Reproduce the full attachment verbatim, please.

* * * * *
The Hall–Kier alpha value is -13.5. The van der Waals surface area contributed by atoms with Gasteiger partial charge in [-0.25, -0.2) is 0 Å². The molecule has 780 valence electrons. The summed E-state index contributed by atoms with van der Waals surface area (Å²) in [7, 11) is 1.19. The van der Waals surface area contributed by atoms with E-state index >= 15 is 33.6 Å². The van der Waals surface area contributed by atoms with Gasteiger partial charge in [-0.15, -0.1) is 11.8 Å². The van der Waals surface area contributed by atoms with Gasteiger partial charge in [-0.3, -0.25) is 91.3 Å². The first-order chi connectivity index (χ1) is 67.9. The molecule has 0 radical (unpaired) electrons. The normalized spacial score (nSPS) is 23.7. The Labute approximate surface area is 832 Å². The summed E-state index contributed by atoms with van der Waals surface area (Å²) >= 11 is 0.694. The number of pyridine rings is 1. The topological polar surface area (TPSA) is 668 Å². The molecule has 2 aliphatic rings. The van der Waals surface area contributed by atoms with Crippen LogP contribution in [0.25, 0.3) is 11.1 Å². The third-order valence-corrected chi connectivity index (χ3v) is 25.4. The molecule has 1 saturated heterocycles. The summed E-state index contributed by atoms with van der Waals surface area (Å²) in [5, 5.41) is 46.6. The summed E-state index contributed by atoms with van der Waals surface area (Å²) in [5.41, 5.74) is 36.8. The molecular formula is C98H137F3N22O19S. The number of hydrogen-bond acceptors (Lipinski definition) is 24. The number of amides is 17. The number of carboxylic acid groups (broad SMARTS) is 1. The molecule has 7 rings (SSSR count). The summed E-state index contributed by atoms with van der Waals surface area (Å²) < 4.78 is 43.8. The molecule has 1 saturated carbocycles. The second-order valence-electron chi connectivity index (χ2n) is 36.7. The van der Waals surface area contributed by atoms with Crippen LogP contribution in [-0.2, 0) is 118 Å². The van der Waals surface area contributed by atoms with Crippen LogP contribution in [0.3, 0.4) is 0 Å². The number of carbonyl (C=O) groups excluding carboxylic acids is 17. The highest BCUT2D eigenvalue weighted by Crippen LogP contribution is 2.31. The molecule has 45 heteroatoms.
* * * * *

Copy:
The Hall–Kier alpha value is -13.5. The van der Waals surface area contributed by atoms with Gasteiger partial charge in [-0.25, -0.2) is 0 Å². The molecule has 780 valence electrons. The summed E-state index contributed by atoms with van der Waals surface area (Å²) in [7, 11) is 1.19. The van der Waals surface area contributed by atoms with E-state index >= 15 is 33.6 Å². The van der Waals surface area contributed by atoms with Gasteiger partial charge in [-0.15, -0.1) is 11.8 Å². The van der Waals surface area contributed by atoms with Gasteiger partial charge in [-0.3, -0.25) is 91.3 Å². The first-order chi connectivity index (χ1) is 67.9. The molecule has 0 radical (unpaired) electrons. The normalized spacial score (nSPS) is 23.7. The Labute approximate surface area is 832 Å². The summed E-state index contributed by atoms with van der Waals surface area (Å²) >= 11 is 0.694. The number of pyridine rings is 1. The topological polar surface area (TPSA) is 668 Å². The molecule has 2 aliphatic rings. The van der Waals surface area contributed by atoms with Crippen LogP contribution in [0.25, 0.3) is 11.1 Å². The third-order valence-corrected chi connectivity index (χ3v) is 25.4. The molecule has 1 saturated heterocycles. The summed E-state index contributed by atoms with van der Waals surface area (Å²) in [5, 5.41) is 46.6. The summed E-state index contributed by atoms with van der Waals surface area (Å²) in [5.41, 5.74) is 36.8. The molecular formula is C98H137F3N22O19S. The number of hydrogen-bond acceptors (Lipinski definition) is 24. The number of amides is 17. The number of carboxylic acid groups (broad SMARTS) is 1. The molecule has 7 rings (SSSR count). The summed E-state index contributed by atoms with van der Waals surface area (Å²) < 4.78 is 43.8. The molecule has 1 saturated carbocycles. The second-order valence-electron chi connectivity index (χ2n) is 36.7. The van der Waals surface area contributed by atoms with Crippen LogP contribution in [-0.2, 0) is 118 Å². The van der Waals surface area contributed by atoms with Crippen LogP contribution in [0.3, 0.4) is 0 Å². The number of carbonyl (C=O) groups excluding carboxylic acids is 17. The highest BCUT2D eigenvalue weighted by Crippen LogP contribution is 2.31. The molecule has 45 heteroatoms.